Windows SmartScreen bug exploited to deliver powerful info-stealer (CVE-2023-36025)
A vulnerability (CVE-2023-36025) that Microsoft fixed in November 2023 continues to be exploited by malware peddlers: this time around, the delivered threat is a variant of the Phemedrone Stealer.
About the malware
Phemedrone Stealer is a piece of malware written in C#, with no dependencies. It’s capable of:
- Collecting system information (hardware, OS, geolocation) and making screenshots
- Gathering all data contained in the targed device’s memory
- Grabbing user files from specific folders (e.g., Documents, Desktop)
- Grabbing cookies, passwords, and autofills from Chromium-based browsers (Google Chrome, Microsoft Edge, Opera, Brave, etc.) and Gecko-based browsers (e.g., Firefox)
- Extracting sensitive data from password and authenticator apps via extensions installed on Chromium-based browsers
- Grabbing Discord authentication tokens and files related to Steam and Telegram authentication-related files
- Extracting files from popular cryptocurrency wallet apps
- Capturing connection details and credentials for FileZilla (a free FTP solution)
The harvested data is compressed and exfiltrated via the Telegram API.
Exploiting CVE-2023-36025 allows attackers to bypass Windows Defender SmartScreen checks and associated prompts, which means that when the victim is tricked into dowloading and opening a malicious file, Windows won’t warn them against it if the service finds the file (or website) suspicious and potentially malicious.
Microsoft released fixes for CVE-2023-36025 on November 2023 Patch Tuesday and warned at the time that the vulnerability was already being leveraged in attacks in the wild.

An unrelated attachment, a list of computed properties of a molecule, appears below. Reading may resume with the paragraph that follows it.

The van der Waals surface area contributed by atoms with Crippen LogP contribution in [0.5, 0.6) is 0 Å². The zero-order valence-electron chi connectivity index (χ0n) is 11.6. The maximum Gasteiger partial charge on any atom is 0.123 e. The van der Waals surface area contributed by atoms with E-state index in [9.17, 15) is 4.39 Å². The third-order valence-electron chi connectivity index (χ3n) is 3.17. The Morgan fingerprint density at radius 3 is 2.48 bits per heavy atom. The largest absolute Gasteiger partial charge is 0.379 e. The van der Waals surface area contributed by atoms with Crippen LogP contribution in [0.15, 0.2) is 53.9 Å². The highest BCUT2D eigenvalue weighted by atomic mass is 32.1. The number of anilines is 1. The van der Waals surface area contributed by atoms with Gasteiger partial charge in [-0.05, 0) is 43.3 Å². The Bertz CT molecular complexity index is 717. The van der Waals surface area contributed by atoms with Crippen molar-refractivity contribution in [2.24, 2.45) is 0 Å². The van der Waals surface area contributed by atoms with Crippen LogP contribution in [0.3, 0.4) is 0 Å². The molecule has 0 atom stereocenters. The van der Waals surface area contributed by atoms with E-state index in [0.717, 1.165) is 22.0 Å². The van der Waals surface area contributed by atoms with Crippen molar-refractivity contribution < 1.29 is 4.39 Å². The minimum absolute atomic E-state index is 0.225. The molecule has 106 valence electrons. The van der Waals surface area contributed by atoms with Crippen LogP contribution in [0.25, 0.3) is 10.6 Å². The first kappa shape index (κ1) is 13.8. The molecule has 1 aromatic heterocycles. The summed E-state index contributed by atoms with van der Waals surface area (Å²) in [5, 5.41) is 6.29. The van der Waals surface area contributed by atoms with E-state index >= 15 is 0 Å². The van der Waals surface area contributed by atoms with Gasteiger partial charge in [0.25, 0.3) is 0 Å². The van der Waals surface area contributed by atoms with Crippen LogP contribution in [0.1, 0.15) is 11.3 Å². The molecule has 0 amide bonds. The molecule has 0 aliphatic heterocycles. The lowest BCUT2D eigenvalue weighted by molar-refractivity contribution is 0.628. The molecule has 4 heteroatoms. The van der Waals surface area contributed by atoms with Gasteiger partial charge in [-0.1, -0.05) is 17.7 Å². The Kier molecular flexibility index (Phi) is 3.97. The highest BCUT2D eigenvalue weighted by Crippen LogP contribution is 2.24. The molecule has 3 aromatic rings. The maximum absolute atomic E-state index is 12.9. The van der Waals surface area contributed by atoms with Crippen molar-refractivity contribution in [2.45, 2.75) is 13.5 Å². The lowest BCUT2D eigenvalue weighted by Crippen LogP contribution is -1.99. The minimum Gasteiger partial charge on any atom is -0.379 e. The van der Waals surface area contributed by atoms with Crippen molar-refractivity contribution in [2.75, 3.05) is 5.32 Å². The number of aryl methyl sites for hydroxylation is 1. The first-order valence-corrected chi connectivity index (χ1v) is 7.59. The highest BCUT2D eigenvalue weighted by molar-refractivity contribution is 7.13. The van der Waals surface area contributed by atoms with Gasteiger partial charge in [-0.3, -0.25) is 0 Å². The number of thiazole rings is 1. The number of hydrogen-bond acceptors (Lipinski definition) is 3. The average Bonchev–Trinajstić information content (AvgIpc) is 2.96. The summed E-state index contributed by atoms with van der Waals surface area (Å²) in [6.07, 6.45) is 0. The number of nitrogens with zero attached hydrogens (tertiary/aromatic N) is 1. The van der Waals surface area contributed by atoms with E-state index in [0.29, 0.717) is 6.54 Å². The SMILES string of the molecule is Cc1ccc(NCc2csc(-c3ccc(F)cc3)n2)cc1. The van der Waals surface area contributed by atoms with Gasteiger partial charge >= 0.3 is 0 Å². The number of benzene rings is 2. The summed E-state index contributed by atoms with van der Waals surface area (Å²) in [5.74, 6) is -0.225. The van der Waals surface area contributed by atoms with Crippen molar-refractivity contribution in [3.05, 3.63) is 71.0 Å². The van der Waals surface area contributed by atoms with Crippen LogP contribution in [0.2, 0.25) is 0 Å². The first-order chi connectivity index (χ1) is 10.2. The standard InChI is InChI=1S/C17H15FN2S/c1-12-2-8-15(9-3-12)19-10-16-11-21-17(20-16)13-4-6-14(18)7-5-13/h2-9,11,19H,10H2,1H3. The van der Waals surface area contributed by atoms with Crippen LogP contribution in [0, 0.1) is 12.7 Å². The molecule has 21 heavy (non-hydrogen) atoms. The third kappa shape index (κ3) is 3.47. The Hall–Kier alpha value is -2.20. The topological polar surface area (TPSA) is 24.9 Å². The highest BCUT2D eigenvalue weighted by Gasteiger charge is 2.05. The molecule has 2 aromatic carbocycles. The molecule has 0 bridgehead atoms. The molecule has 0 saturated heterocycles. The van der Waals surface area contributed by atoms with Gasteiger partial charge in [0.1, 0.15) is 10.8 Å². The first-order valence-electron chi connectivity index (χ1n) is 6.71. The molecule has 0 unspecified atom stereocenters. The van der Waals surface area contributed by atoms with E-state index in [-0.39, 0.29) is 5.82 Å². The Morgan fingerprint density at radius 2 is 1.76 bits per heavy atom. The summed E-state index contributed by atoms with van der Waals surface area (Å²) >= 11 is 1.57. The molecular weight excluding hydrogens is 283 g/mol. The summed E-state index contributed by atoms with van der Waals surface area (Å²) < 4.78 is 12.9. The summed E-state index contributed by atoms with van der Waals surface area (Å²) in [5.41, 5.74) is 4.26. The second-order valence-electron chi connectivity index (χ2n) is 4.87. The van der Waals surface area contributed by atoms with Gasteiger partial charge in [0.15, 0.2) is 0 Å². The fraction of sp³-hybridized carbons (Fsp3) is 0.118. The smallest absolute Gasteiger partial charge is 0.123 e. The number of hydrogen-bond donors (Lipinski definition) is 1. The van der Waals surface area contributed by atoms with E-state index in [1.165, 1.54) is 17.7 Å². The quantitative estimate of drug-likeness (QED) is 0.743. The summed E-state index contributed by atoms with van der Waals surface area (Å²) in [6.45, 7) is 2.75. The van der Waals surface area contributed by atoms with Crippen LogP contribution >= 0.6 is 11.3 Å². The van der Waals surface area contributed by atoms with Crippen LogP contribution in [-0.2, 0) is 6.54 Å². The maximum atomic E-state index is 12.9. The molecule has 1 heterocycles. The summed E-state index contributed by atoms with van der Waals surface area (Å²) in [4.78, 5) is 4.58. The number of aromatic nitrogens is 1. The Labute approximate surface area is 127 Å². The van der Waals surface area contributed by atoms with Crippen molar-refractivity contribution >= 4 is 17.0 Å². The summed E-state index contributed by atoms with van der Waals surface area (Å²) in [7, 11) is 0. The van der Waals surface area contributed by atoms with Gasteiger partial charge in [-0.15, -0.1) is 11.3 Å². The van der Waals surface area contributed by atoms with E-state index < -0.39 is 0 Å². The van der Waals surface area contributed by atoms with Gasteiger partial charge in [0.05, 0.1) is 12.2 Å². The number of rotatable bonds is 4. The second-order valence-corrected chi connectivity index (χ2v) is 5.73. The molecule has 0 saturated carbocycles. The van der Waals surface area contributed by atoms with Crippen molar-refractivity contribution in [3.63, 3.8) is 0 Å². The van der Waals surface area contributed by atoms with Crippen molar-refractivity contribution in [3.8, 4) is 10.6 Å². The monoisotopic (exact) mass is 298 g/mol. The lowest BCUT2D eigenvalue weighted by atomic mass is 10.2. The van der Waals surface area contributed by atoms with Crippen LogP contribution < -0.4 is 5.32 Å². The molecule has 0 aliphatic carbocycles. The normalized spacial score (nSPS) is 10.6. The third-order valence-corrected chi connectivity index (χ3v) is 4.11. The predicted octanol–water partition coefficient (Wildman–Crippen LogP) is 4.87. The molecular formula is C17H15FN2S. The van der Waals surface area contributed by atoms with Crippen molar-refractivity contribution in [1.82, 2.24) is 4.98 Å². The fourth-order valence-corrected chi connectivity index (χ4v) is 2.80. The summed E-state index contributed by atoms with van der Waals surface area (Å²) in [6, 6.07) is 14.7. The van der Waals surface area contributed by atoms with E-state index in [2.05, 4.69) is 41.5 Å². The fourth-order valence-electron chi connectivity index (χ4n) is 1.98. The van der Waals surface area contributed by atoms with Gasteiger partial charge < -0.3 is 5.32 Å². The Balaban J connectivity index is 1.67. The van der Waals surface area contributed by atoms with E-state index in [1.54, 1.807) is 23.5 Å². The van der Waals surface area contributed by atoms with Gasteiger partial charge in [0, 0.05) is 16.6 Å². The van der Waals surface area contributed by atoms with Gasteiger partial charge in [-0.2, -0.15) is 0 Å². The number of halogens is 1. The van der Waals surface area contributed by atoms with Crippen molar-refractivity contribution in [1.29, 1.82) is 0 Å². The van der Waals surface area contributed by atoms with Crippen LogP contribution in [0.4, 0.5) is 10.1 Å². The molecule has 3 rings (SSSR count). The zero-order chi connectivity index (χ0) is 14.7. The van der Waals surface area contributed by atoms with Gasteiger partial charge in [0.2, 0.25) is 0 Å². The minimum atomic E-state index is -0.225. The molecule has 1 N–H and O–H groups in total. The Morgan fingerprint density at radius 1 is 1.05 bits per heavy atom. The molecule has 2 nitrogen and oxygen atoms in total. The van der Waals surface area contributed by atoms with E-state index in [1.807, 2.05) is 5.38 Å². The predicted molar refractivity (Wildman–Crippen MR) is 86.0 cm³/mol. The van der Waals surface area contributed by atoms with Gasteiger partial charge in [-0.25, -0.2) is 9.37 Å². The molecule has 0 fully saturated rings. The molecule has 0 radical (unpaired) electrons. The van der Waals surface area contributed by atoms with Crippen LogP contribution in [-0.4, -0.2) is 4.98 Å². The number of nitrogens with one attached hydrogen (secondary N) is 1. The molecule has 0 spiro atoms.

A week after, the company confirmed that a proof-of-concept exploit had been made public. (Other PoCs and demos have been published since then.)
In this latest campaign, the final malicious payload is the Phemedrone Stealer.
Trend Micro researchers didn’t say how victims are tricked into downloading malicious Internet Shortcut files (.url) hosted on Discord or other cloud services such as FileTransfer.io, but they know that once they execute it, an exploit for CVE-2023-36025 is triggered and a DLL file masquerading as a control panel item (.cpl) file is downloaded.
Phemedrone Stealer’s infection chain (Source: Trend Micro)
“When the malicious .cpl file is executed through the Windows Control Panel process binary, it in turn calls rundll32.exe to execute the DLL. This malicious DLL acts as a loader that then calls on Windows PowerShell to download and execute the next stage of the attack, hosted on GitHub,” they explained.
A number of additional files and scripts are downloaded to achieve persistence and second-stage defense evasion so that Phemedrone Stealer can be installed.
Act now: it may be late, but not too late
“Threat actors continue to find ways to exploit CVE-2023-36025 and evade Windows Defender SmartScreen protections to infect users with a plethora of malware types,” the researchers noted.
Organizations that haven’t yet updated their Microsoft Windows installations to fix CVE-2023-36025 are urged to do it quickly.